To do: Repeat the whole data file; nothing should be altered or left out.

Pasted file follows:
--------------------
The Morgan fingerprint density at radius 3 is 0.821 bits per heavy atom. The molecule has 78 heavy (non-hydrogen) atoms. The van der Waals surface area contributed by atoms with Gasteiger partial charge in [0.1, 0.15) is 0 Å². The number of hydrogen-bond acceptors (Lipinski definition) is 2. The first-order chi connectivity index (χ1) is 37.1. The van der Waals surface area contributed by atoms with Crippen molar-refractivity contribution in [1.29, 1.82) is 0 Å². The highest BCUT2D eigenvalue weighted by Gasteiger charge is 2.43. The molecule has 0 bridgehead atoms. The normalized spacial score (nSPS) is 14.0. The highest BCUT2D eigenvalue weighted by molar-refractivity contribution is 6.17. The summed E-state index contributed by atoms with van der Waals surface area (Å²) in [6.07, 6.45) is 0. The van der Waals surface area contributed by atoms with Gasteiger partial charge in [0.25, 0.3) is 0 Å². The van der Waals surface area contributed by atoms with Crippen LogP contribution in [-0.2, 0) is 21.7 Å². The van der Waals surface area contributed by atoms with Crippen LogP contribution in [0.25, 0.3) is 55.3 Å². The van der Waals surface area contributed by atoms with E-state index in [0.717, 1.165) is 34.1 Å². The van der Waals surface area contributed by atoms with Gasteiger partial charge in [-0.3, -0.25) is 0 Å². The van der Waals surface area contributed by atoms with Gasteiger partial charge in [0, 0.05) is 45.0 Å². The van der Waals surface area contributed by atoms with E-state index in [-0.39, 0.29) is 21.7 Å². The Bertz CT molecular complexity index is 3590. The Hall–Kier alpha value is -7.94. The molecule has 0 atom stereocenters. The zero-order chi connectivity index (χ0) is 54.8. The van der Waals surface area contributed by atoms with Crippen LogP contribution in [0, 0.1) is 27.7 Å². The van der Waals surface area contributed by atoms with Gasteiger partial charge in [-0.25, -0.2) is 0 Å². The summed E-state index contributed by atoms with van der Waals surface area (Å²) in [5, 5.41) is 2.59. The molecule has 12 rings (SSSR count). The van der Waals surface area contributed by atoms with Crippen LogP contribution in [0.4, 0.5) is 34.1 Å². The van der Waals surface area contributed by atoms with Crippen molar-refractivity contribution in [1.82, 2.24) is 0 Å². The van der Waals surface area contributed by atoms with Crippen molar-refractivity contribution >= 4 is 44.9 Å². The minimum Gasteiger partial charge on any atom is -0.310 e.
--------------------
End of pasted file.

The Morgan fingerprint density at radius 3 is 0.821 bits per heavy atom. The molecule has 78 heavy (non-hydrogen) atoms. The van der Waals surface area contributed by atoms with Gasteiger partial charge in [0.1, 0.15) is 0 Å². The number of hydrogen-bond acceptors (Lipinski definition) is 2. The first-order chi connectivity index (χ1) is 37.1. The van der Waals surface area contributed by atoms with Crippen molar-refractivity contribution in [1.29, 1.82) is 0 Å². The highest BCUT2D eigenvalue weighted by Gasteiger charge is 2.43. The molecule has 0 bridgehead atoms. The normalized spacial score (nSPS) is 14.0. The highest BCUT2D eigenvalue weighted by molar-refractivity contribution is 6.17. The summed E-state index contributed by atoms with van der Waals surface area (Å²) in [6.07, 6.45) is 0. The van der Waals surface area contributed by atoms with Gasteiger partial charge in [0.25, 0.3) is 0 Å². The van der Waals surface area contributed by atoms with Crippen LogP contribution in [-0.2, 0) is 21.7 Å². The van der Waals surface area contributed by atoms with Crippen LogP contribution in [0.25, 0.3) is 55.3 Å². The van der Waals surface area contributed by atoms with E-state index in [0.717, 1.165) is 34.1 Å². The van der Waals surface area contributed by atoms with Gasteiger partial charge in [-0.3, -0.25) is 0 Å². The van der Waals surface area contributed by atoms with Gasteiger partial charge in [0, 0.05) is 45.0 Å². The van der Waals surface area contributed by atoms with E-state index in [-0.39, 0.29) is 21.7 Å². The Bertz CT molecular complexity index is 3590. The Hall–Kier alpha value is -7.94. The molecule has 0 atom stereocenters. The zero-order chi connectivity index (χ0) is 54.8. The van der Waals surface area contributed by atoms with Crippen LogP contribution in [0, 0.1) is 27.7 Å². The van der Waals surface area contributed by atoms with Gasteiger partial charge in [-0.25, -0.2) is 0 Å². The summed E-state index contributed by atoms with van der Waals surface area (Å²) in [5, 5.41) is 2.59. The molecule has 12 rings (SSSR count). The van der Waals surface area contributed by atoms with Crippen LogP contribution in [0.4, 0.5) is 34.1 Å². The van der Waals surface area contributed by atoms with Crippen molar-refractivity contribution in [1.82, 2.24) is 0 Å². The van der Waals surface area contributed by atoms with Crippen molar-refractivity contribution >= 4 is 44.9 Å². The minimum Gasteiger partial charge on any atom is -0.310 e.